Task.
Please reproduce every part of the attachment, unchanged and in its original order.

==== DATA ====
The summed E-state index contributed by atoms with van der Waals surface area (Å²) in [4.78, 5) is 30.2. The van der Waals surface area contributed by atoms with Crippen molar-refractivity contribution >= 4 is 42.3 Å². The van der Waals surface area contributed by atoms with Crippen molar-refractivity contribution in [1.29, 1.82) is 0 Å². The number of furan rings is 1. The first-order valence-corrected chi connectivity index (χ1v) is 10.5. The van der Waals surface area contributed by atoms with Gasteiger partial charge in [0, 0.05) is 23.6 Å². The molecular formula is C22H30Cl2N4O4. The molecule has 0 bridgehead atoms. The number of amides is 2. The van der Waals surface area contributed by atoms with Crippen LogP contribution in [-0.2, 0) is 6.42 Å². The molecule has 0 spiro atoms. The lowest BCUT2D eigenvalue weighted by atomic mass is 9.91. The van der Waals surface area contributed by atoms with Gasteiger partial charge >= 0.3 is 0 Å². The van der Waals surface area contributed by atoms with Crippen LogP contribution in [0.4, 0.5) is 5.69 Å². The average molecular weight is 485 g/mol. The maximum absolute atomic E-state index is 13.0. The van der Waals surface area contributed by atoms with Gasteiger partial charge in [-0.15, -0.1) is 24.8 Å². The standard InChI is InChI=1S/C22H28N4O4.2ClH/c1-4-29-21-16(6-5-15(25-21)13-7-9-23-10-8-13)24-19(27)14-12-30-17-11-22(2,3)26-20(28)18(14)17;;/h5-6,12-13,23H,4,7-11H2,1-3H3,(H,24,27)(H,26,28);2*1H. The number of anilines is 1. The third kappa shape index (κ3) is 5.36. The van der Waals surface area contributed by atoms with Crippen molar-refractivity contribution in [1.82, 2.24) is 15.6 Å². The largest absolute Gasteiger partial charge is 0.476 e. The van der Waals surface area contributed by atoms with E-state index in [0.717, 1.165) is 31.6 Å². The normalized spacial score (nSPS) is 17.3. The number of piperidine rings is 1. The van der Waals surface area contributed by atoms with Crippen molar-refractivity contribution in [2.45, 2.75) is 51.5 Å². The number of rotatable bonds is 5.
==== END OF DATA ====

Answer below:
The summed E-state index contributed by atoms with van der Waals surface area (Å²) in [4.78, 5) is 30.2. The van der Waals surface area contributed by atoms with Crippen molar-refractivity contribution >= 4 is 42.3 Å². The van der Waals surface area contributed by atoms with Crippen molar-refractivity contribution in [1.29, 1.82) is 0 Å². The number of furan rings is 1. The first-order valence-corrected chi connectivity index (χ1v) is 10.5. The van der Waals surface area contributed by atoms with Gasteiger partial charge in [0, 0.05) is 23.6 Å². The molecular formula is C22H30Cl2N4O4. The molecule has 0 bridgehead atoms. The number of amides is 2. The van der Waals surface area contributed by atoms with Crippen LogP contribution in [-0.2, 0) is 6.42 Å². The molecule has 0 spiro atoms. The lowest BCUT2D eigenvalue weighted by atomic mass is 9.91. The van der Waals surface area contributed by atoms with Gasteiger partial charge >= 0.3 is 0 Å². The van der Waals surface area contributed by atoms with Crippen LogP contribution in [0.4, 0.5) is 5.69 Å². The average molecular weight is 485 g/mol. The maximum absolute atomic E-state index is 13.0. The van der Waals surface area contributed by atoms with Gasteiger partial charge in [-0.15, -0.1) is 24.8 Å². The standard InChI is InChI=1S/C22H28N4O4.2ClH/c1-4-29-21-16(6-5-15(25-21)13-7-9-23-10-8-13)24-19(27)14-12-30-17-11-22(2,3)26-20(28)18(14)17;;/h5-6,12-13,23H,4,7-11H2,1-3H3,(H,24,27)(H,26,28);2*1H. The number of anilines is 1. The third kappa shape index (κ3) is 5.36. The van der Waals surface area contributed by atoms with Crippen molar-refractivity contribution in [1.82, 2.24) is 15.6 Å². The largest absolute Gasteiger partial charge is 0.476 e. The van der Waals surface area contributed by atoms with E-state index in [0.717, 1.165) is 31.6 Å². The normalized spacial score (nSPS) is 17.3. The number of piperidine rings is 1. The van der Waals surface area contributed by atoms with Crippen molar-refractivity contribution in [2.45, 2.75) is 51.5 Å². The number of rotatable bonds is 5.